Last year I said; “Goodbye Netflix”.
“At least for movies, I’m on a hunt. I’m trying Hulu, but only because they have Stargate SG-1 and Firefly. Their movie list looks slightly better, but not so appealing that I’m sucked in. The mute button is necessary for the anxiety-driven medical ads, and the fact that there are ads even though I’m paying for the service.”
It’s time to say Goodbye Hulu, at least for now. One streaming service at a time. It’s a frugal thing. Next up, Amazon Prime. Here’s why I’m saying goodbye to one mega-corp and hello to a much larger mega-corp.
Go back nine years and recall why I left Directv. The cost was ridiculous. Despite spending about sixty dollars a month I still had to listen to ads – ads that amplified fears and anxieties. The worst were pharmaceutical ads that made every ache seem like a symptom of impending death. Find a fear (or make one), amplify it, and present a solution. And I was paying for that? There was lots to watch, but it took as much effort to know what to ignore. Not an efficient use of my time, and not something that helped me relax and enjoy.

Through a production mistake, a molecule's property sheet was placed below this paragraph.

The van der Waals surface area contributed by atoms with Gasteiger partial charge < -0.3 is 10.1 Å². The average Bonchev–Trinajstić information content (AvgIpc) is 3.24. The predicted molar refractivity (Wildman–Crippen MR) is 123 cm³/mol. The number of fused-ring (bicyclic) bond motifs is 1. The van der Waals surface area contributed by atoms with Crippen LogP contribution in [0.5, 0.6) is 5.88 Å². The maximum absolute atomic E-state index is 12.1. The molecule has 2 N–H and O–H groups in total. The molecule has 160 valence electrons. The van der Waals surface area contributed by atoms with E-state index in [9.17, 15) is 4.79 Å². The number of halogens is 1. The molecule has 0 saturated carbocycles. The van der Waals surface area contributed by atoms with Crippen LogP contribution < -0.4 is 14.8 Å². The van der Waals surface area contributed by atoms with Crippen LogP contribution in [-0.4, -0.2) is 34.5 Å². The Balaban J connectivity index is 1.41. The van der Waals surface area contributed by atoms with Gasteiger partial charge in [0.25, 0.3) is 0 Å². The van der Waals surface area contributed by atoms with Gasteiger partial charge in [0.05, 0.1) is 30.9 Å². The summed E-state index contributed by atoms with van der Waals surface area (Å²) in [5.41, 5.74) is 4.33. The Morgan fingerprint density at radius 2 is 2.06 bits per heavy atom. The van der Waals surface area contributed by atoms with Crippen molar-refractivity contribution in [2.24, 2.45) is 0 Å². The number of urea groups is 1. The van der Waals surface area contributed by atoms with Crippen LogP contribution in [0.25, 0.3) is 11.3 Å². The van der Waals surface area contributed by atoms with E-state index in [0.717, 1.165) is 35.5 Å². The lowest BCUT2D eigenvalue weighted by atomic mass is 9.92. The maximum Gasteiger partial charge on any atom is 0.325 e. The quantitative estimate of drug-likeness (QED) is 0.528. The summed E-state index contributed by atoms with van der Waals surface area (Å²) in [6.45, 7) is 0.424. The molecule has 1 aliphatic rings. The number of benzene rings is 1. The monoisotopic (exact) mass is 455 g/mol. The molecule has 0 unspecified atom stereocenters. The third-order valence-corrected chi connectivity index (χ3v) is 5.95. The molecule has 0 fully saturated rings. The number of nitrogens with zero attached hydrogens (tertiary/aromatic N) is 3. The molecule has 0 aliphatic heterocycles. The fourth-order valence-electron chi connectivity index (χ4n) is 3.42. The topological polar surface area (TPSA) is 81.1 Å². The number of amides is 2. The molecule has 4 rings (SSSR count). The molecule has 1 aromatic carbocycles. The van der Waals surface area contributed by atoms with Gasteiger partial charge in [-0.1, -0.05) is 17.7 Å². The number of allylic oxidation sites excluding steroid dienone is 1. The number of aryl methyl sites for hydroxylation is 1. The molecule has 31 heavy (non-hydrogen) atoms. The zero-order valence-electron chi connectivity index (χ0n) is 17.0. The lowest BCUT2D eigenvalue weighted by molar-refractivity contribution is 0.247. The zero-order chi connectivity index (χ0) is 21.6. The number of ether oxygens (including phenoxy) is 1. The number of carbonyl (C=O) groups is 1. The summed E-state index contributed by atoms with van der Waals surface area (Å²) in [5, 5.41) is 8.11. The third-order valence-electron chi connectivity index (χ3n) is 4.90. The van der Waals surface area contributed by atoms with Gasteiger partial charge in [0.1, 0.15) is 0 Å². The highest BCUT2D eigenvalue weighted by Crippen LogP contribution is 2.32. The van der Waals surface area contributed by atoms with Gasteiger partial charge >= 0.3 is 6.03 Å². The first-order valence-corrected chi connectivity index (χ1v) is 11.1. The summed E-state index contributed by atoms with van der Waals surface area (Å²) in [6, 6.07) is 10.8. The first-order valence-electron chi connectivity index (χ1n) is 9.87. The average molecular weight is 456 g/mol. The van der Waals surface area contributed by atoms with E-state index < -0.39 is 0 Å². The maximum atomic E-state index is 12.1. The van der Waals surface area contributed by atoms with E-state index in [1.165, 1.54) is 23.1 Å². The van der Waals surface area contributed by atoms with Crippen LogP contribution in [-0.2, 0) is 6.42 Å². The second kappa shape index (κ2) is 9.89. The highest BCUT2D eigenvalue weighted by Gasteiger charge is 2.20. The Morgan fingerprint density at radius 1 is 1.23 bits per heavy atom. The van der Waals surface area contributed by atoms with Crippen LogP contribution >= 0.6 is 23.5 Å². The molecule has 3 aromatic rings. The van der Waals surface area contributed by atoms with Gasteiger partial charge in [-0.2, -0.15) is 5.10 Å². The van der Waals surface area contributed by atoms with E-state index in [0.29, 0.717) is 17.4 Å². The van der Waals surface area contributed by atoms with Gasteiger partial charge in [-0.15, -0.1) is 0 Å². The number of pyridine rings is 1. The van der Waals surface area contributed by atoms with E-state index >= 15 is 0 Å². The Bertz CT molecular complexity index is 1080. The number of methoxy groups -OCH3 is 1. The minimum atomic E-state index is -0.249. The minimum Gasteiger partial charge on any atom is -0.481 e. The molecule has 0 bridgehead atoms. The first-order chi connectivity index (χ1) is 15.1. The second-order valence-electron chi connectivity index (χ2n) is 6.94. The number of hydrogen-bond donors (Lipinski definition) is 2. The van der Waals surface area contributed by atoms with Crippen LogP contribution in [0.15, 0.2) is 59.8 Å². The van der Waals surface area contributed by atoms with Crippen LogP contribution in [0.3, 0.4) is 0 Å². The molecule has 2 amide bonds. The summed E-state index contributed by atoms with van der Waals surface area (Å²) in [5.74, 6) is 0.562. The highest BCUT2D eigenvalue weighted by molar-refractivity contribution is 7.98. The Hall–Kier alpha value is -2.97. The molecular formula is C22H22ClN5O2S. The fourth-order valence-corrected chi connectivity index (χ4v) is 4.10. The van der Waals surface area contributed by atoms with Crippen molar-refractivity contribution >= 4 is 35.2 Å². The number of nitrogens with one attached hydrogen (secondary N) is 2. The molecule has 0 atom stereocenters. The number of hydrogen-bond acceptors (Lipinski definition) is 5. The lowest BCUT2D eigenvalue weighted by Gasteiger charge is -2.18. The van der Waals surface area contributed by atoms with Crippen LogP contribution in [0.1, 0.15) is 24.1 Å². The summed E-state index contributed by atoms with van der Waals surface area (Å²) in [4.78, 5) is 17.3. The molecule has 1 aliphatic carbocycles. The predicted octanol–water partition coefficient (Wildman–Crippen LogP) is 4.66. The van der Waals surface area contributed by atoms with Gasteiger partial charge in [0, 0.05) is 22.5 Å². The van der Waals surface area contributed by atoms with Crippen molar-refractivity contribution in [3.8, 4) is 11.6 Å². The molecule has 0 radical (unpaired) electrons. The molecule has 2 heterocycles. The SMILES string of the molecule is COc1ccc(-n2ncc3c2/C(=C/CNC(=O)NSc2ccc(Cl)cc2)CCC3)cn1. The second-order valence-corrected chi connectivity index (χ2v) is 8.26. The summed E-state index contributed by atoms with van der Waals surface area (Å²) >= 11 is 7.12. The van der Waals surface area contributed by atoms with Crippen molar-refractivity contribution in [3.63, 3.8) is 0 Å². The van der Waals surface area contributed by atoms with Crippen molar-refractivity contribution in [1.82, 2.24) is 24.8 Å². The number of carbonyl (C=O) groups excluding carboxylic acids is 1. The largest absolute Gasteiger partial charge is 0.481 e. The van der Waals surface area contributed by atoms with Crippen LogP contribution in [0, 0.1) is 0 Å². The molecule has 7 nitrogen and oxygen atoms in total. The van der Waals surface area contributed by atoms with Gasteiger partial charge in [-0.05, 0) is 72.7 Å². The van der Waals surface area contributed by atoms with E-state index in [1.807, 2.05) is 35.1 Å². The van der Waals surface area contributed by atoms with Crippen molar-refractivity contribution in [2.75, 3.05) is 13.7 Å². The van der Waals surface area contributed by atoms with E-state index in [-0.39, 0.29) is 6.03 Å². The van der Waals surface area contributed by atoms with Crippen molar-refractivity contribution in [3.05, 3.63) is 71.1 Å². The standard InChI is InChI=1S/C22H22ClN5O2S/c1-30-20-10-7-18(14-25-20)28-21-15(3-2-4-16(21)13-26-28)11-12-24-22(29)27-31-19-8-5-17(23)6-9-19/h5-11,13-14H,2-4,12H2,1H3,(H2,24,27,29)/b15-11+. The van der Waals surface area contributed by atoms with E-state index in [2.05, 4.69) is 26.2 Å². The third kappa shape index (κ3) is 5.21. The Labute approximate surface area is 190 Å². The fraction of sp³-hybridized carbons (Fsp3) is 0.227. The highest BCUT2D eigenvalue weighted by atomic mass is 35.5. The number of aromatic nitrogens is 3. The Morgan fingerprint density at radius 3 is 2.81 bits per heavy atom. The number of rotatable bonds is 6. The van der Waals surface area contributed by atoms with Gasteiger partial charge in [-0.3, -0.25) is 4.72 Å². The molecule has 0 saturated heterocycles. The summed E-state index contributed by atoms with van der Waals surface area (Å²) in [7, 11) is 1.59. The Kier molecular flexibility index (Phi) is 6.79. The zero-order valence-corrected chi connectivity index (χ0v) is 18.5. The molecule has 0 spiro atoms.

Say hello to streaming Netflix over an early Roku box. Ah, the simple life. Then, Netflix decided to do more than share others’ content by emphasizing their own. Roku decided to make my old box obsolete. Get a new Roku, switch from Netflix to Hulu. At least I could binge watch a good and long sci-fi series, and a great but too short sci-fi series. But the ads, the ads. Too much fear in a world that already has an oversupply.
You may have noticed that I give such services a year. It takes that long for binge-watching series that lasted for ten years (but at least now it is possible to watch them at ten times the broadcast speed.) You know those samples companies give away at groceries and such? They’re too small for me. If I want to try a beer, I’ll drink an entire glass. If I want to try a wine, I’ll buy a bottle, and taste it over more than an evening. Sips are too small samples for me. I’ll commit to more because first impressions are frequently wrong, even if they are what drives most human interactions.
I haven’t watched everything on Hulu. Who could? But I find myself scrolling and scrolling, hunting for something I want, rather than am simply willing, to watch. No greater analysis required. Too much fear, too little joy, time to try something different.